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Determining counselling communication strategies associated with successful quits in the National Health Service community pharmacy Stop Smoking programme in East London: a focused ethnography using recorded consultations
  1. Carol Rivas1,2,
  2. Ratna Sohanpal2,
  3. Virginia MacNeill3,
  4. Liz Steed2,
  5. Elizabeth Edwards2,
  6. Laurence Antao2,
  7. Chris Griffiths2,
  8. Sandra Eldridge2,
  9. Stephanie Taylor2,
  10. Robert Walton2
  1. 1 Social Science Research Unit, University College London, London, UK
  2. 2 Centre for Primary Care and Public Health, Queen Mary University of London, London, UK
  3. 3 Department of Public Health, University of Oxford, Oxford, UK
  1. Correspondence to Dr. Carol Rivas; c.rivas{at}ucl.ac.uk

Abstract

Objectives To determine communication strategies associated with smoking cessation in the National Health Service community pharmacy Stop Smoking programme.

Setting 11 community pharmacies in three inner east London boroughs.

Participants 9 stop smoking advisers and 16 pairs of smokers who either quit or did not quit at 4 weeks, matched on gender, ethnicity, age and smoking intensity.

Method 1–3 audio-recorded consultations between an adviser and each pair member over 5–6 weeks were analysed using a mixed-method approach. First a content analysis was based on deductive coding drawn from a theme-oriented discourse analysis approach and the Roter Interaction Analysis System. Core themes were identified through this quantification to explore in detail the qualitative differences and similarities between quitters and non-quitters.

Results Quantitative analysis revealed advisers used a core set of counselling strategies that privileged the ‘voice of medicine’ and often omitted explicit motivational interviewing. Smokers tended to quit when these core strategies were augmented by supportive talk, clear permission for smokers to seek additional support from the adviser between consultations, encouragement for smokers to use willpower. The thematic analysis highlighted the choices made by advisers as to which strategies to adopt and the impacts on smokers. The first theme ‘Negotiating the smoker–adviser relationship’ referred to adviser judgements about the likelihood the smoker would quit. The second theme, ‘Roles of the adviser and smoker in the quit attempt’, focused on advisers’ counselling strategies, while the third theme, ‘Smoker and adviser misalignment on reasons for smoking, relapsing and quitting’, concerned inconsistencies in the implementation of National Centre for Smoking Cessation and Training recommendations.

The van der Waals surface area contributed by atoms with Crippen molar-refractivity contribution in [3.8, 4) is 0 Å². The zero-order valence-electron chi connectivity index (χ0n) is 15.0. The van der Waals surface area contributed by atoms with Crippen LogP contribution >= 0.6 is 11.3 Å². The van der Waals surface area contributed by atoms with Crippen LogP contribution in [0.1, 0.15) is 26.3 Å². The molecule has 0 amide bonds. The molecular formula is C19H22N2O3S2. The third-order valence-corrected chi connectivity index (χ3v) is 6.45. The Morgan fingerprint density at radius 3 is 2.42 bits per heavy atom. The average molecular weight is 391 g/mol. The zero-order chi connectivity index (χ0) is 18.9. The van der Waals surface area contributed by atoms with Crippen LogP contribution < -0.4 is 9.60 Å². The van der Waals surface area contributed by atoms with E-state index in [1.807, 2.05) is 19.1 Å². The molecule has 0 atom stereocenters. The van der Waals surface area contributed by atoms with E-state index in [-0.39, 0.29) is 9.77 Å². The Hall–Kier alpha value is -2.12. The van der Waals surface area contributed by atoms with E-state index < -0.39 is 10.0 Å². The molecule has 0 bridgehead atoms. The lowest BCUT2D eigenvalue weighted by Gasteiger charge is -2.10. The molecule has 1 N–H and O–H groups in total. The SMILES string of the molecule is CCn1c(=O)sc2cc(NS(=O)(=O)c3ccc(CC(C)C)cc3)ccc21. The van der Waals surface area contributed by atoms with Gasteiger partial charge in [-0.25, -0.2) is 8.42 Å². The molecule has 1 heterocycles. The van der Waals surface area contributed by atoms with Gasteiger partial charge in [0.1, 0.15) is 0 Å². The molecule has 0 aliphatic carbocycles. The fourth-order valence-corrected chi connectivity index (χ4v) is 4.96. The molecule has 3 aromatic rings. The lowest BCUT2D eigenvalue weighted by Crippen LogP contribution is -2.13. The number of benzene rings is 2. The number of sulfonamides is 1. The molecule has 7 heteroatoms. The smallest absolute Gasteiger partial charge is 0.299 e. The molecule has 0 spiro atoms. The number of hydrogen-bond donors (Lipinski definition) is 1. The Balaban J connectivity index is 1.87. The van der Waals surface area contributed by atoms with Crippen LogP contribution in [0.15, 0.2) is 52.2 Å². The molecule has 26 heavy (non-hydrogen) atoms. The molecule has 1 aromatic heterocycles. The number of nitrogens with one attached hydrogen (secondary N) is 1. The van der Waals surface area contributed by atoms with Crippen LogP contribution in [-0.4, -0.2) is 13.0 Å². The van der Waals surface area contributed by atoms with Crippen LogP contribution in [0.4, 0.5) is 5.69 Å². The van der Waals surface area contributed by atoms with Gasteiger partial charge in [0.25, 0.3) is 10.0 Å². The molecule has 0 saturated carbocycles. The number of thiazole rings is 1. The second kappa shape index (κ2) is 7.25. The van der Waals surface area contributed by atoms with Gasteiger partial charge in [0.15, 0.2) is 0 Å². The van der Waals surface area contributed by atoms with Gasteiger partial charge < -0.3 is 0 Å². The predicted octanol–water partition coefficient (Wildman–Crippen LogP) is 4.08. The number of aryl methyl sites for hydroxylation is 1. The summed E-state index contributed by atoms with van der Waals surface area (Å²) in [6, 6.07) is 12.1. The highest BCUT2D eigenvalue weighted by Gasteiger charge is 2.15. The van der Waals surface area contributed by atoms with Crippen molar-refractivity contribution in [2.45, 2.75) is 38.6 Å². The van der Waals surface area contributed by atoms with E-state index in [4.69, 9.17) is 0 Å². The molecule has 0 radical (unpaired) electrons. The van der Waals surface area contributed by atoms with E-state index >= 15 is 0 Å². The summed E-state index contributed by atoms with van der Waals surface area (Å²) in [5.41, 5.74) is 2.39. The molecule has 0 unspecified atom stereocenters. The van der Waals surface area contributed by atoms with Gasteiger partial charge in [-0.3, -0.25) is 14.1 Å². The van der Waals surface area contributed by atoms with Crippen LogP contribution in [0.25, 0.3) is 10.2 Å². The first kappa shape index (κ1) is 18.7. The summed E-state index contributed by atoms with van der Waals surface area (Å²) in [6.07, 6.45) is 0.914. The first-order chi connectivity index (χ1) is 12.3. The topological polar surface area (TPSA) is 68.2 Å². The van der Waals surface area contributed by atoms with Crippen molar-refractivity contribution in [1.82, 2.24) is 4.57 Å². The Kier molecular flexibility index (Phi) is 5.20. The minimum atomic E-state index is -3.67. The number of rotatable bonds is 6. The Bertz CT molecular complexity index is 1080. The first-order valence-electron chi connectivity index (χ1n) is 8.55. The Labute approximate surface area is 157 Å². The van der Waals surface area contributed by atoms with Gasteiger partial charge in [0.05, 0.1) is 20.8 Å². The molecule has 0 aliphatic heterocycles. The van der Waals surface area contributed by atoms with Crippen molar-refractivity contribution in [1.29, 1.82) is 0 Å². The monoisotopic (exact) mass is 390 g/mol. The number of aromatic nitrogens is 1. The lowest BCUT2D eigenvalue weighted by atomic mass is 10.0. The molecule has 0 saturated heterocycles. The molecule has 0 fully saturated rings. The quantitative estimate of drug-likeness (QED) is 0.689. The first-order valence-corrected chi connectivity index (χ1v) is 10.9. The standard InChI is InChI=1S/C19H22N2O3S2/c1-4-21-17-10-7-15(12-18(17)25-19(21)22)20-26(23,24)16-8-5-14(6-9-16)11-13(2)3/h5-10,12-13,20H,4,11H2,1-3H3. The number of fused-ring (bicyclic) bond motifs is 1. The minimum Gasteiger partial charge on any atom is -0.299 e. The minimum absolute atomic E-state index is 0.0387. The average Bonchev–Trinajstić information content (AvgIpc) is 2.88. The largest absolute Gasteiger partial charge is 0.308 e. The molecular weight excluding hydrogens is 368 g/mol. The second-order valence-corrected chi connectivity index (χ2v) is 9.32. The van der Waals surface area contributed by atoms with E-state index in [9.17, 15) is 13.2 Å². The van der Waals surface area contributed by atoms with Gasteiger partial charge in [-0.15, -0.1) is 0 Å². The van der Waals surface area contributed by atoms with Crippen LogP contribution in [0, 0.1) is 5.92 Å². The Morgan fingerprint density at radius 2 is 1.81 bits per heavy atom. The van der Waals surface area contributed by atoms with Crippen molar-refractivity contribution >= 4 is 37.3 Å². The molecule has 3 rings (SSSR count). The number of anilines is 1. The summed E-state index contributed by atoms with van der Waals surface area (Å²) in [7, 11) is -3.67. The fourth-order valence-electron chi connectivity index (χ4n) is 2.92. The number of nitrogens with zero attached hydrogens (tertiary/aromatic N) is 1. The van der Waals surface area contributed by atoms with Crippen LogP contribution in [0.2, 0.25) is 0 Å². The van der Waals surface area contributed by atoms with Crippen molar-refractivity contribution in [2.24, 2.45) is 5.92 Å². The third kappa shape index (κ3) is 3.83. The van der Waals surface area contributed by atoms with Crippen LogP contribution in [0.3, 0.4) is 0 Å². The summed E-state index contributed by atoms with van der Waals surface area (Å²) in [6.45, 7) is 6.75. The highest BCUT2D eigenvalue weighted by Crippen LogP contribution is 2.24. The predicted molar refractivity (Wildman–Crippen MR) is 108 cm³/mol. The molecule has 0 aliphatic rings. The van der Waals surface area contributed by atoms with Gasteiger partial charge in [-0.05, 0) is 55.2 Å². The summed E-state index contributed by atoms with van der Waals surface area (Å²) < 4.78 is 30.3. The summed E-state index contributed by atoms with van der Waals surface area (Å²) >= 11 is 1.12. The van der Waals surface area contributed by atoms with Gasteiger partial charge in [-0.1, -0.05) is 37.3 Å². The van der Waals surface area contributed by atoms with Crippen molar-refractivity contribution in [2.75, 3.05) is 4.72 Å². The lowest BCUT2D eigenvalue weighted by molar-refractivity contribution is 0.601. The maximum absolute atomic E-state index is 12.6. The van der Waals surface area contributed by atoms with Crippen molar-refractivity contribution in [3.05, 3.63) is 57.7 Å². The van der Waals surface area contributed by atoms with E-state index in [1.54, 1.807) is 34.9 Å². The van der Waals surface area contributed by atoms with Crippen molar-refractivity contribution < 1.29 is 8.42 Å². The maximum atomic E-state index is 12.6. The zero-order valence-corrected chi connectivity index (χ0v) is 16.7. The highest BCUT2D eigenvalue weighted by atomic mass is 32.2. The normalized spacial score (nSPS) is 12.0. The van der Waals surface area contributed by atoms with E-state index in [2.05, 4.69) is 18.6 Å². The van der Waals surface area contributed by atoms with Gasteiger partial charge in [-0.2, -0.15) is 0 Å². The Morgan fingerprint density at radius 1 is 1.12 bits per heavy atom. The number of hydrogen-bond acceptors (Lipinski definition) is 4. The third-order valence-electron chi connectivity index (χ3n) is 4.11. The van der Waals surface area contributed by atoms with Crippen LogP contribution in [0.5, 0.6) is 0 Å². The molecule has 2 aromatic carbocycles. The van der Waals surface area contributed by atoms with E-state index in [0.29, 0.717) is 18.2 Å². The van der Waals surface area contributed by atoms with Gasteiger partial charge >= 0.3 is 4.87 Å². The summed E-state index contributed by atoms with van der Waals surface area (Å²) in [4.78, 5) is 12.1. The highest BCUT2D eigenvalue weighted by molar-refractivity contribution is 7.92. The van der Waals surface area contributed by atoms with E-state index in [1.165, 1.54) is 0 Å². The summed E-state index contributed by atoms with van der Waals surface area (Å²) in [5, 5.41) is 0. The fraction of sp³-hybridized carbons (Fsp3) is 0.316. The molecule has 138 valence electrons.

Discussion Advisers in community pharmacies should use the advantages of their familiarity with smokers to ensure appropriate delivery of patient-centred counselling strategies and reflect on the impact on their counselling of early judgements of smoker success.

  • smoking cessation
  • community pharmacies
  • qualitative research
  • communication
  • focused ethnography

This is an Open Access article distributed in accordance with the terms of the Creative Commons Attribution (CC BY 4.0) license, which permits others to distribute, remix, adapt and build upon this work, for commercial use, provided the original work is properly cited. See: http://creativecommons.org/licenses/by/4.0/

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Footnotes

  • Contributors RW conceived the study. CR undertook the analysis and wrote the manuscript. RS, LA and VM were involved in data collection. RS, LS and RW contributed to the data analysis and interpretation. VM, LS, LA, EE, CG, ST, SE and RW were involved in revising the article critically and contributing important intellectual content. RW is the guarantor.

  • Funding NIHR Programme grant RP-PG-0609-10181.

  • Competing interests None declared.

  • Ethics approval NRES Committee South Central - Berkshire B (reference number: 13/SC/0189.

  • Provenance and peer review Not commissioned; externally peer reviewed.

  • Data sharing statement This study analyses qualitative data and the advisers and smokers did not consent to have their full consultation transcripts made publicly available. They consented for their data to be stored for 5 years as part of the 5-year programme grant project and to be used in this or other studies directly linked to the 5-year project. Supporting excerpts from the raw data (quotes from consultations) are available within the text of the paper. Full transcripts (with identifying information removed) will be available, following completion of the project, on request from the study guarantor, Robert Walton, r.walton@qmul.ac.uk.

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